Complete Nissan Langley lineup, specs, economy, dimensions

1986 Nissan Langley N13 - Technical Specs, Fuel economy, Dimensions1986 - 1990 Nissan Langley HatchbackLangley N131 Trim 73 Hp 1982 Nissan Langley N12 - Technical Specs, Fuel economy, Dimensions1982 - 1986 Nissan Langley SedanLangley N121 Trim 95 Hp

The Nissan Langley was a subcompact car built from 1980 to 1990. 

Nissan Langley Design and Introduction

The first-generation Nissan Langley was introduced in 1980 to the Japanese domestic market and sold exclusively at Nissan Prince Store dealership locations. The Langley shared many design features with the Nissan Pulsar, but was fitted with slightly more refined features and reached upmarket in comparison to the Pulsar. The name came from the inventor of a device used to measure the Sun’s radiation called the bolometer, Samuel Pierpont Langley. He is regarded as a pioneer in aviation, astronomy, and solar physics. The Langley was also known as a mini Skyline thanks to its peppy drive in a smaller, more manageable package. It also helped fill the gap left when the Nissan Silvia moved up to a larger platform, allowing the Langley to serve those who still wanted a smaller vehicle. The exterior design was pragmatic, with an elongated hood leaving plenty of room for the engine, a somewhat sizable passenger cabin for a subcompact model, and a boxy rear trunk that maximized the space. It used angles and sharp lines of the day, with a minimalistic B pillar and near-vertical front and rear bumpers.

Engine and Suspension

There were two engine choices for the first-generation Nissan Langley. These were both 1.5L inline-4 designs, with the A15 and E15 being the specific engines used. The E15 had multi-point fuel injection on some models, producing around 74 horsepower in the Japanese variants, while the A15 had a slightly higher output of 79 horsepower. The suspension used the popular MacPherson struts in the front and trailing arm coils in the rear, providing a stable road feel that was practical and affordable. 

Second Generation Nissan Langley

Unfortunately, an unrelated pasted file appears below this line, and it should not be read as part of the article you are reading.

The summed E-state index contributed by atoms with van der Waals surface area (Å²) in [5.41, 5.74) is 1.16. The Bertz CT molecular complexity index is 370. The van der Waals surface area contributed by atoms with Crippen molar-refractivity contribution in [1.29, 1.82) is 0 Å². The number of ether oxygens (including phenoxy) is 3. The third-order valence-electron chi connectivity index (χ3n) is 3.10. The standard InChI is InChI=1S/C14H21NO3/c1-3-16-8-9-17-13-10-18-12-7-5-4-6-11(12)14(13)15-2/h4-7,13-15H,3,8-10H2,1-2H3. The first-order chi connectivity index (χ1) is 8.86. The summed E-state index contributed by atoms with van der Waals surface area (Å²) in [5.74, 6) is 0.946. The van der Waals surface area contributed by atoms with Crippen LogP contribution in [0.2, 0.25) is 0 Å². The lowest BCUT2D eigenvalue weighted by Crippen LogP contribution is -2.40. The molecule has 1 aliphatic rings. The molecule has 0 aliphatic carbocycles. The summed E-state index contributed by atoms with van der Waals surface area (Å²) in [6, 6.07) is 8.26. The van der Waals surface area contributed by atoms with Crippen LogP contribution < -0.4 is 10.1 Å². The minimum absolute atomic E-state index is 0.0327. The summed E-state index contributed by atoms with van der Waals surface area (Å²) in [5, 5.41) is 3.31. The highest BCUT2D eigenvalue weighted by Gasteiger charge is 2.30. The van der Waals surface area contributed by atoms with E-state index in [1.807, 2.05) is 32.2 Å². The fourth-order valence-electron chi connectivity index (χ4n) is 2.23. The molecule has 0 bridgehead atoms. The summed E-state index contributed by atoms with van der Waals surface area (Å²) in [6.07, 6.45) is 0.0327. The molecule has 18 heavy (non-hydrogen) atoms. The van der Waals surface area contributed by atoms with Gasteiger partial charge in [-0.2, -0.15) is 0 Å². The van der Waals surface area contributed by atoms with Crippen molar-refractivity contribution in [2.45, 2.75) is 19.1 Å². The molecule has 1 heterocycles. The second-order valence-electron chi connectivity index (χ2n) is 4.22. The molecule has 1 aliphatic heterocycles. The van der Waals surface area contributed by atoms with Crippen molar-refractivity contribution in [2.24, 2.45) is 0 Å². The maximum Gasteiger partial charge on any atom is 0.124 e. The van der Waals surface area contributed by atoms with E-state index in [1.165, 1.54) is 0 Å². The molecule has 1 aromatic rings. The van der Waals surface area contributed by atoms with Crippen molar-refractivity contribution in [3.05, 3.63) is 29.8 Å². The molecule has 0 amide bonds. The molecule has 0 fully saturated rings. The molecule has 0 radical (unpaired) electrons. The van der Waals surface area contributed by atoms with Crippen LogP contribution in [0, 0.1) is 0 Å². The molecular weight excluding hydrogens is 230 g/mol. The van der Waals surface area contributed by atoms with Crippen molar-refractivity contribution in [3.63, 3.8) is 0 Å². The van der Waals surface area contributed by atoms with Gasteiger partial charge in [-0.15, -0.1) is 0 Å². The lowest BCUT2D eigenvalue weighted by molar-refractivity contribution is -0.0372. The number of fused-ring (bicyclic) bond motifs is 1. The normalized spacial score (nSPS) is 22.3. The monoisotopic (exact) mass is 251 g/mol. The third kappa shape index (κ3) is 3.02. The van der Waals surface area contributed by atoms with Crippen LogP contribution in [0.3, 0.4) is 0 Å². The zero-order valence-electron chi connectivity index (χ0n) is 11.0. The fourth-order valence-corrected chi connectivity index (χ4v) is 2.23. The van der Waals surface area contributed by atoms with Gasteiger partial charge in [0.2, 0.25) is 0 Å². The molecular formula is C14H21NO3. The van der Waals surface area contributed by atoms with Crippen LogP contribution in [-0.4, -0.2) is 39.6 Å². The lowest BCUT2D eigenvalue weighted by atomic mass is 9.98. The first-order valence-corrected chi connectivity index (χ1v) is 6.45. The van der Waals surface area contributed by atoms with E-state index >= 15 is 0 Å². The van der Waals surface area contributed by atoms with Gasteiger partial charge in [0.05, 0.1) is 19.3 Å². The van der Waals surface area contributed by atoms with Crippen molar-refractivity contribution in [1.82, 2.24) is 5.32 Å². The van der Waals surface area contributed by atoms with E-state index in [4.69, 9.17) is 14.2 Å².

In 1982, the N12 Pulsar and updated Langley hit the market. Nissan included a slight facelift, using more defined angles in the exterior shape. It was available as a sedan or hatchback. In a change of pace for Nissan which regularly used different monikers for the same car depending on the market sold, the Pulsar was the name used in nearly every market worldwide. However, the Langley was still kept as a Japanese domestic market product sold in Nissan Prince Store locations, alongside the Skyline. It also sold another version of the Langley called the Liberty Villa at the Nissan Bluebird Shop, and the Langley name was used on Pulsars sold in Malaysia and South Africa. A 1.5L inline-4 gasoline E15ET engine was used on most Langley vehicles, although a CD17 diesel engine was also offered as an option. A unique feature of this model is the rear locks were remotely operated from the front seat, along with rear child locks that could be operated from a lever underneath the driver’s seat.

Langley Third Generation Updates

In 1986, the N13 Pulsar and Langley was released. Despite much of the subcompact market moving toward a more rounded shape aimed at increasing aerodynamic qualities and fuel efficiency, the Langley held strong with its angular, somewhat boxy shape. The Langley continued to be sold as the upmarket Pulsar option, while the nearly-identical Liberty Villa was sold at other Japan-based dealerships with nearly identical features. This generation received unique front-end styling for the Langley and Liberty Villa. Three-door and five-door options remained available. The engine remained an inline-4, using the higher-end options from the Pulsar in the Langley. A limited-slip differential was part of the upgrades available, along with a more luxurious interior and a unique grille design. When the N14 Pulsar was released in 1990, the Langley was discontinued and replaced with the Nissan Primera.